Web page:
Managing the gut-brain axis in health and disease

Start looking at your gut, said Robert Silverman, DC, DACBN, DCBCN, MS, CCN, CNS, CSCS, CIISN, CKTP, CES, HKC, FA, founder and CEO of the Westchester Integrative Health Center, at the 2019 Integrative Healthcare Symposium in New York City.

The gut is 80 percent of your immune cells. It’s a bidirectional system between the gut and the brain and affects every aspect of our health, said Silverman, presenting on microbiota and the gut-brain axis in health and disease.

Patients are sicker than ever before, Silverman said. The average American consumes about 160 pounds of sugar per year, 146 pounds per year, and 142 pounds of caloric sweeteners. There is a rise in “diabesity,” Silverman said, and it’s because so-called experts claimed carbohydrates were good and fats were back. Chronic pain, nonsteroidal anti-inflammatory drugs and medication use, toxin exposure, and stress are on the rise, as is neurodegenerative disease.  

“We should be talking more about the gut, especially as it relates to the brain.” said Silverman. “If you have a leaky gut, you have a decrease in satiety and an increase in neurodegenerative disease.”

According to the Mayo Clinic, “with leaky gut, damaged cells in your intestines don’t produce the enzymes needed for proper digestion. As a result, your body cannot absorb essential nutrients, which can lead to hormone imbalances and a weakened immune system.”

The gut is affected by several factors, including stress, gut microbiota composition, toxic chemicals, medications, inflammatory cytokines, undigested food molecules, lectins and agglutinins, food coloring, and gums, said Silverman.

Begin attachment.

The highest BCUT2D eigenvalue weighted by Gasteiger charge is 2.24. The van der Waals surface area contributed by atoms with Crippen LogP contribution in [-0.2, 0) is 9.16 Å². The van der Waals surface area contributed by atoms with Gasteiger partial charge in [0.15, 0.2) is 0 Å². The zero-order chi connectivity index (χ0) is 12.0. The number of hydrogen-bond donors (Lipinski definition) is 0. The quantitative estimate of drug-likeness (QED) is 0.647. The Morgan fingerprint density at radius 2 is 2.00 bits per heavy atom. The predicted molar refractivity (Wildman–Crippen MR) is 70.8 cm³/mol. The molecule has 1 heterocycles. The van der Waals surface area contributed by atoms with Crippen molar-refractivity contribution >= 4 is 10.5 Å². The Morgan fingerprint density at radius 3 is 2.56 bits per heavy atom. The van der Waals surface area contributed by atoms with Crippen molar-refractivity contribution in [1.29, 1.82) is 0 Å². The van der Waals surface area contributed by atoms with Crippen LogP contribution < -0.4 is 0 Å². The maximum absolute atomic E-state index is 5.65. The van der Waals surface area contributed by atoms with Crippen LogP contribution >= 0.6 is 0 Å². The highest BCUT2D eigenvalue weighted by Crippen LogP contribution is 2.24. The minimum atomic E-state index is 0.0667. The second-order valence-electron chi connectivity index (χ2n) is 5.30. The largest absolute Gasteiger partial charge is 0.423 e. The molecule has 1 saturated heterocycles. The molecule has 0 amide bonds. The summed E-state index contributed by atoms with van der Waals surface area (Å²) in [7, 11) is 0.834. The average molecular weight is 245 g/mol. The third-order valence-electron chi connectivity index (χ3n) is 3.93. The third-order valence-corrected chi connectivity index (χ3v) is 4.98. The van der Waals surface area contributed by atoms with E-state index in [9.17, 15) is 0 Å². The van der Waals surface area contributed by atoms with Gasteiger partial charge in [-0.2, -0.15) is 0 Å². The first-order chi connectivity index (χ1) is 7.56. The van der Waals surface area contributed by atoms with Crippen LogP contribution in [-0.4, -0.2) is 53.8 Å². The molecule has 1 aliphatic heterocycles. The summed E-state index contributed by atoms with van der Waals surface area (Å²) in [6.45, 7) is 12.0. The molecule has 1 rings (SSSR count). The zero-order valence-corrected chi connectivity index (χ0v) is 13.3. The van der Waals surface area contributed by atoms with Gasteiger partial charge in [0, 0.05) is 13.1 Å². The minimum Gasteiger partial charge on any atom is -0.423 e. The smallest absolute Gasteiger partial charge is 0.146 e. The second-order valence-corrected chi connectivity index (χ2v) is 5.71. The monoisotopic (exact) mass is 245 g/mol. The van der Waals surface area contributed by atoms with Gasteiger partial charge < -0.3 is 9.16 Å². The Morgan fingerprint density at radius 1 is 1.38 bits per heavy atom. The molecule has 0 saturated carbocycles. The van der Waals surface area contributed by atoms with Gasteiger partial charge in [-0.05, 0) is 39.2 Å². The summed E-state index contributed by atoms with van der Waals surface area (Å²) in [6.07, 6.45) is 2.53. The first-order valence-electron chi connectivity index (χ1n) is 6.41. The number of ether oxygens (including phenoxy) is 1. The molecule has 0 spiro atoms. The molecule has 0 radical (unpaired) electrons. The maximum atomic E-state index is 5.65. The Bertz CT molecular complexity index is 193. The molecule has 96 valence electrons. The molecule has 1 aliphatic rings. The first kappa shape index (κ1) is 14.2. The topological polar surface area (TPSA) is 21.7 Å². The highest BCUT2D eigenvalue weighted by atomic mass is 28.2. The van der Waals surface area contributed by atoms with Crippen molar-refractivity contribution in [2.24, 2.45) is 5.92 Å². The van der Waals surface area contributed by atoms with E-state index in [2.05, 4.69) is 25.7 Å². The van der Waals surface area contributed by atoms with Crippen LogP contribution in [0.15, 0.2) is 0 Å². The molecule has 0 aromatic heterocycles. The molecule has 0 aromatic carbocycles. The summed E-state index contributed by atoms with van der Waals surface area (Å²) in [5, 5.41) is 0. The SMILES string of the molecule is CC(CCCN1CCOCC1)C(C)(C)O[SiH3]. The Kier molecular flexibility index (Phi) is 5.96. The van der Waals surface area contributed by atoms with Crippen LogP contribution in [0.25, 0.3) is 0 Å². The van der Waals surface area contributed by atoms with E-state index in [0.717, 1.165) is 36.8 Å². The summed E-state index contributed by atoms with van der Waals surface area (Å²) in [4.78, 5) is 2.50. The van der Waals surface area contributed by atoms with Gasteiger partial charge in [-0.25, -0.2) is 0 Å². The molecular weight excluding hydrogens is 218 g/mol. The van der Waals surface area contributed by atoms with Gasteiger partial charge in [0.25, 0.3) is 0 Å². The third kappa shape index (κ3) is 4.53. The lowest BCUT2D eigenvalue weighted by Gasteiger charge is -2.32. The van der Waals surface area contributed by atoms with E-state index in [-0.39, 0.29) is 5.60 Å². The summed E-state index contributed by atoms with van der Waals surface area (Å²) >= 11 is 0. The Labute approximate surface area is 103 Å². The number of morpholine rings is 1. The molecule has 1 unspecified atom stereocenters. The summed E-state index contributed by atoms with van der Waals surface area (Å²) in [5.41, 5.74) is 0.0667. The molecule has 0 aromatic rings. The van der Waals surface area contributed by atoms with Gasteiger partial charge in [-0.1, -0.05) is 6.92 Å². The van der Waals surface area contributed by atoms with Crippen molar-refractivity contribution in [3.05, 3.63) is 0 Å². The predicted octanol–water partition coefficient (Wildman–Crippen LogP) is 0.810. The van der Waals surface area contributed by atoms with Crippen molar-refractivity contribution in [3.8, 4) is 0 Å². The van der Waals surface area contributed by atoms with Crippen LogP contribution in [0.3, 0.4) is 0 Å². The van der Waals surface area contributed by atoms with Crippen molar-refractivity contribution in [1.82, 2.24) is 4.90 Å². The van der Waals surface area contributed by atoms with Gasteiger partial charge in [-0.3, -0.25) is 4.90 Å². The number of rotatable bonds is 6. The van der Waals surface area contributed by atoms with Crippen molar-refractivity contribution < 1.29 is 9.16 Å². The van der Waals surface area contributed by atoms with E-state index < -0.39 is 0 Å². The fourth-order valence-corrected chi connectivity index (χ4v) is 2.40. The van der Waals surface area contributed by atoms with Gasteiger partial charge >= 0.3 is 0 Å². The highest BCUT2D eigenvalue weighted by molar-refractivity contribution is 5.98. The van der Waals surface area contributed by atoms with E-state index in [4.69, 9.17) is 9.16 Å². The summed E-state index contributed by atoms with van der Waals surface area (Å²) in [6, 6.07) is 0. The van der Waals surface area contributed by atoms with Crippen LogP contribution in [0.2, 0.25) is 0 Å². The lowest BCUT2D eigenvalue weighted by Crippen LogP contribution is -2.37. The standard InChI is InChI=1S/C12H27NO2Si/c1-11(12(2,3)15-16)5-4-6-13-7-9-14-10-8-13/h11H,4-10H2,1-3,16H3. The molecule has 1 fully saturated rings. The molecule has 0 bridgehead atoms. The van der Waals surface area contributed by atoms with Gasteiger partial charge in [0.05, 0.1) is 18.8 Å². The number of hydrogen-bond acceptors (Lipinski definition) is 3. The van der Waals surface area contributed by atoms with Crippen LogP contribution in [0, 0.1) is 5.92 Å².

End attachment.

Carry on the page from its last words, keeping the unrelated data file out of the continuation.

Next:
The chemicals in the gut can shape the human brain’s structure because it speaks to it, according to a 2017 study published in the journal Microbiome. Researchers have also found that chronic intestinal inflammation alters hippocampal neurogenesis.

The gut speaks to the brain, with 400 times the number of messages from gut to brain than the brain to the rest of the body. There are over 1,000 species, three pounds, and trillions of bacteria in the gut. There are 20 million bacteria genes, where by comparison there are 2,000 genes in humans. There are more bacteria than cells in our body, said Silverman. The gut contains more neurotransmitters than the brain.

The mechanism of the bidirectionality in gut to brain microbiota axis, from the gut to the brain, includes production, expression, and turnover of neurotransmitters, such as serotonin and GABA, and neurotrophic factor (BDNF); production of intestinal barrier and tight junction integrity; modulation of enteric sensory afferents; bacterial metabolites; and mucosal immune regulation.

From the brain to the gut, alteration in mucus and biofilm production; alteration in motility; alteration of intestinal permeability; and alteration in immune function, Silverman said.

The gut produces vitamins, digests food, regulates hormones, excretes toxins, and produces healing compounds. To treat the brain, you must remove cause of inflammation, such as leaky gut, Silverman said.

To assess for leaky gut, get a baseline with patients, Silverman said. He recommends an Intestinal Antigenic Permeability Screen to detect and try to remove triggers and repair barriers. Assess antigenic intestinal permeability, including lipopolysaccharides, actomyosim, serum antibodies, and occluding and zonulin, he said. 

“When the gut on fire, that means the brain is on fire,” said Silverman. “Since there are no pain receptors in the brain, that’s why you get brain fog.”

We need to get to the root of the problem, said Silverman. This starts by healing the gut.

“No gluten, no processed food, no sugar, no dairy, no nicotine, no artificial sweeteners,” said Silverman. “Let’s not make it so difficult.”

Silverman suggests a seven-step action plan for practitioners:

  1. Reset diet/lifestyle/mindset
  2. Remove unwanted pathogens
  3. Replace needed digestive enzymes and stomach acid
  4. Regenerate damaged intestinal mucosa
  5. Re-inoculate with quality pre and probiotics
  6. Reintroduce certain foods removed in step 2
  7. Retain your health and GI integrity

“Do you have the guts to be healthy?” said Silverman.